Tag Archives: cycling

Off to Mexico

Cycling in the snow

is surely lots of fun,

but down in Mexico

it’s almost never done

courtesy of unhblog.com

Actually my fishing days are long gone. Instead I plan to rent a bike.

courtesy of bikemexico.com

There will be a post about that when I return.

Meanwhile, enjoy your February, and ride safely!


Cyclists on Sidewalks: Part II

Analysis of social phenomena can be a complicated business. Sometimes you look at behaviour patterns and you think: “That person is an idiot.” Then you look a little deeper and you see that they are behaving rationally, given the structural constraints on their choices. So, instead of criticizing the “idiot”, think about what needs to change if the choices available to them are going to change.

If you fail to see this, you can easily draw the kind of conclusions this well-meaning cyclist does when debating when, how, and why to ride on the sidewalk:

Urban Scrawl: Confessions of a Sidewalk Cyclist

Cycling on the sidewalk

Cycling on the streets of Toronto is at best stressful, at worst dangerous. Not everyone wants to subject themselves to the risks you’re exposed to when you share our streets with cars. So cycling on the sidewalk seems to be a good alternative. You could even say that in the car-dominated city it’s a rational choice. Particularly in parts of our city that were designed and continue to be maintained as if cycling were not an option. Unfortunately, these are often the poorer areas, where cycling is an important means of transport.

There’s just one small problem, pedestrians. The sidewalks were made for them, and they include the frail, elderly and children.

It is in the interests of all cyclists to keep the sidewalks safe and enjoyable for pedestrians. The more people walk, the more liveable our city becomes. Walking needs its own advocates. It slows down life, it opens the senses to the world, it creates social encounters, no matter how fleeting. Michel de Certeau put it so beautifully in 1980 when he called the walkers the “ordinary practitioners of the city.” In his view, walkers write the text of urban life. “Their knowledge of space is as blind as that of lovers in each others arms,” and their movements are like poems, “in which each body is an element signed by many others.”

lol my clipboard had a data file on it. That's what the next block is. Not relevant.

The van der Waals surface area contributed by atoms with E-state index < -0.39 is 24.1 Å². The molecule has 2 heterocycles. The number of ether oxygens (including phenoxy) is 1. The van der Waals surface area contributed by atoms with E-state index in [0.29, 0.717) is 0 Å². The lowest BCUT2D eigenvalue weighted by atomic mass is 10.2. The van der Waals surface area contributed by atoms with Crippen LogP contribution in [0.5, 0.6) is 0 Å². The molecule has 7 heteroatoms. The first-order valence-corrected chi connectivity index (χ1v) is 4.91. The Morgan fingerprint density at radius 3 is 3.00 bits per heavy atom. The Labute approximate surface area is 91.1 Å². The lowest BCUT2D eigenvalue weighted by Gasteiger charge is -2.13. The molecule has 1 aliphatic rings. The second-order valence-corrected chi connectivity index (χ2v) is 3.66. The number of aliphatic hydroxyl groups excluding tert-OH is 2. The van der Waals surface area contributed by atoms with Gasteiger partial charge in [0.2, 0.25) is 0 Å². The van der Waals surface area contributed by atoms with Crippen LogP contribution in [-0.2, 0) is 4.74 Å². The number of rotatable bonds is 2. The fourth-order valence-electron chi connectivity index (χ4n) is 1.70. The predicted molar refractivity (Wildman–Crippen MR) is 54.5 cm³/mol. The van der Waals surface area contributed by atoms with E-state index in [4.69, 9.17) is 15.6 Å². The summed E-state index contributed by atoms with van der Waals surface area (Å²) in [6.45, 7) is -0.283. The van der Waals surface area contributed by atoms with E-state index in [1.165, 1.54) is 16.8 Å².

It doesn’t happen often, but occasionally a pedestrian will be injured, even killed by a cyclist. In New York City, the estimate is that between 500 and 1,000 pedestrians are injured by cyclists annually. I couldn’t find statistics for Toronto, but it could be between 150 and 250, going on population alone. Over the past several years, there have been some high profile cases of pedestrian fatalities caused by cyclists riding on the sidewalk.

Last year, Nobu Okamoto, a 74 year old man died after being struck by a cyclist on a sidewalk in the Jane and Finch neighbourhood. But cyclists are afraid to go onto the streets.

Sidewalk Cyclist

You can legally cycle on the sidewalk if your wheel size is less than 24 inches. A City bylaw allows cyclists with a tire size of 61cm (24 inches) or less to ride on the sidewalk. The intent of this bylaw is to allow young children to cycle on the sidewalk while they learn to ride. But the spin-off is that if you ride a folding bike, you’re OK.

I stay off the sidewalks at all times. As far as I’m concerned, sidewalks are pedestrian spaces. Well, there’s one exception. If I’m pulling my daughter in the bike trailer (which I do twice daily, between home and day care), I take the sidewalk. Then, I stick to a few simple rules, which are rather nicely formulated at Commute by Bike.